"Harvard is a terrible mess of a place," Douthat writes, "an incubator for an American ruling class that is smug, self-congratulatory, and intellectually adrift." It is also Douthat's beloved alma mater (he was class of 2002), a place where a young man sneered at by the "high school jockacracy" could finally become "cool." Or so he thought. In this memoir–cum–pop-sociological investigation, Douthat reflects on campus academics, diversity, class and sex, "the lunatic schedules and sleepless nights, the angst and the ambition, the protests and résumé -building." He comes down against grade inflation and mourns the "smog of sexual frustration" that floated over Harvard's campus; he reflects longingly (though with mixed feelings) on the tony clubs to which he did not gain entrance; he explains the lack of real diversity on campus (most students are privileged blue-staters, despite differences in race); and he serves up anecdotes about the homeless man masquerading as a Harvard student, the senior who embezzled from the Hasty Pudding Theatricals, and his failed trip to Smith College to look for girls. It's an interesting book, if a little self-centered and self-serving (it was "written as much in ambition as in idealism"), and it'll no doubt be read eagerly by Crimson students—at least the ones like Douthat, who are not quite "the privileged among the privileged, the rulers of the ruling class." (Mar.)
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Close on the heels of Tom Wolfe's "I Am Charlotte Simmons" and the flap surrounding Harvard's president, Lawrence Summers, comes this memoir-cum-polemic about Harvard by a 2002 graduate. Douthat critiques his peers' sense of entitlement from the perspective of a cultural conservative, although his high moral tone is somewhat compromised by an eagerness to bolster this account of campus life with salacious anecdotes of debauchery, greed, and snobbery. Douthat skewers the political and sexual shenanigans of his classmates and provides a thoughtful analysis of the prevailing liberal politics of the campus. But his righteous indignation can seem misplaced, when so many of the injustices that exercise him are so petty. It's hard to get really upset about charges of button-stealing in a campus election.
Copyright © 2005 The New Yorker --This text refers to the Hardcover edition.
Assigned reading for my sociology course on Wealth, Status, and Power in America! Good read - interesting information from the author who experienced a Harvard education firsthand. Read morePublished 13 months ago by Charle O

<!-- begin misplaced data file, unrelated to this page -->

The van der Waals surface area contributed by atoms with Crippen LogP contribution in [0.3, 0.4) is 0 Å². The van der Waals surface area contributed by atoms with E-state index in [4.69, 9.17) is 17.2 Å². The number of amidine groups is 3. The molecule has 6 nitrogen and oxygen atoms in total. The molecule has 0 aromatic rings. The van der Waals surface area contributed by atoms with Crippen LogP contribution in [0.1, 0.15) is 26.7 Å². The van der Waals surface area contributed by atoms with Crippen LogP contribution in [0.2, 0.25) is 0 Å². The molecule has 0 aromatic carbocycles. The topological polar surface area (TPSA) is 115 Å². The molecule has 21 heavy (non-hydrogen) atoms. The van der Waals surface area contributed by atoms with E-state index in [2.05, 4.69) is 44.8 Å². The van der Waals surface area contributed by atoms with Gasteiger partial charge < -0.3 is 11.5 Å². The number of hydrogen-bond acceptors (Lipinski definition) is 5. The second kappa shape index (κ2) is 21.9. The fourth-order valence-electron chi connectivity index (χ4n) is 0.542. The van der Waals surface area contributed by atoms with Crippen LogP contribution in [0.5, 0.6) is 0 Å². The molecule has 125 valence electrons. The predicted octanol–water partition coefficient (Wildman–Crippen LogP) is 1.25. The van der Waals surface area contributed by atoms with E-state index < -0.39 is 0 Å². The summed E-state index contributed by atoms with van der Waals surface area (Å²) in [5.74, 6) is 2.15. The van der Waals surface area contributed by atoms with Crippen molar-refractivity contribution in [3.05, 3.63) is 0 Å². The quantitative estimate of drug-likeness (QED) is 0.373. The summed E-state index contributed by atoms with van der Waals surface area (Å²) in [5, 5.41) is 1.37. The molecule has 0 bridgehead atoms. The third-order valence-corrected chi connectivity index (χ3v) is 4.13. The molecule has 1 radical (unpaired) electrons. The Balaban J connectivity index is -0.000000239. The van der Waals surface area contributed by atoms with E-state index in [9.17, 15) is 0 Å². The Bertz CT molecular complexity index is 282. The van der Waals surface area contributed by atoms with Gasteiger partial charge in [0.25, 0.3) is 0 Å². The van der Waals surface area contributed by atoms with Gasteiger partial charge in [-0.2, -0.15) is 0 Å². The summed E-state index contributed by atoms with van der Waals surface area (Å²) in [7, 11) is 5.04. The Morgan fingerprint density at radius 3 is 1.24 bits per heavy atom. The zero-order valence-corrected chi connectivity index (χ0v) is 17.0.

Much better than anticipated, I loved Douthat's prose. His is an all too true but incisive commentary on what and who Harvard and Harvard undergrads have on their minds other than... Read morePublished 16 months ago by Aucoot
Interesting account of Douthat's perception of the socio-economic culture at Harvard. A good, thought provoking read. Recommend this book as a good read.Published on May 9, 2013 by Harold
I didn't go to Harvard, but I almost did. I got wait-listed and was eventually rejected, before going to a state school. Read morePublished on August 17, 2010 by Conservative Postmodern Polyglot Abroad
I didn't know much about the author when I started reading this book except that he was Catholic and a Republican. Read morePublished on March 31, 2010 by Steve
The author contends that the Harvard final clubs are an important part of the university's social life these days. Read morePublished on October 24, 2009 by William M. Doolittle Jr.
This book is either wrong or things have changed a great deal since I was a student at Harvard, 50 years ago. Read morePublished on October 3, 2009 by William M. Doolittle
The timing of my reading this book was fortuitous. I finished the book within a few days of my very moving experience of being at Harvard's Kennedy School of Government for the... Read morePublished on March 28, 2007 by Alan L. Chase
Ross Gregory Douthat often tells a good story, but ultimately runs into trouble when his assertions, which are nearly never supported with data, turn out to be wrong, as shown by... Read morePublished on December 29, 2006 by po1058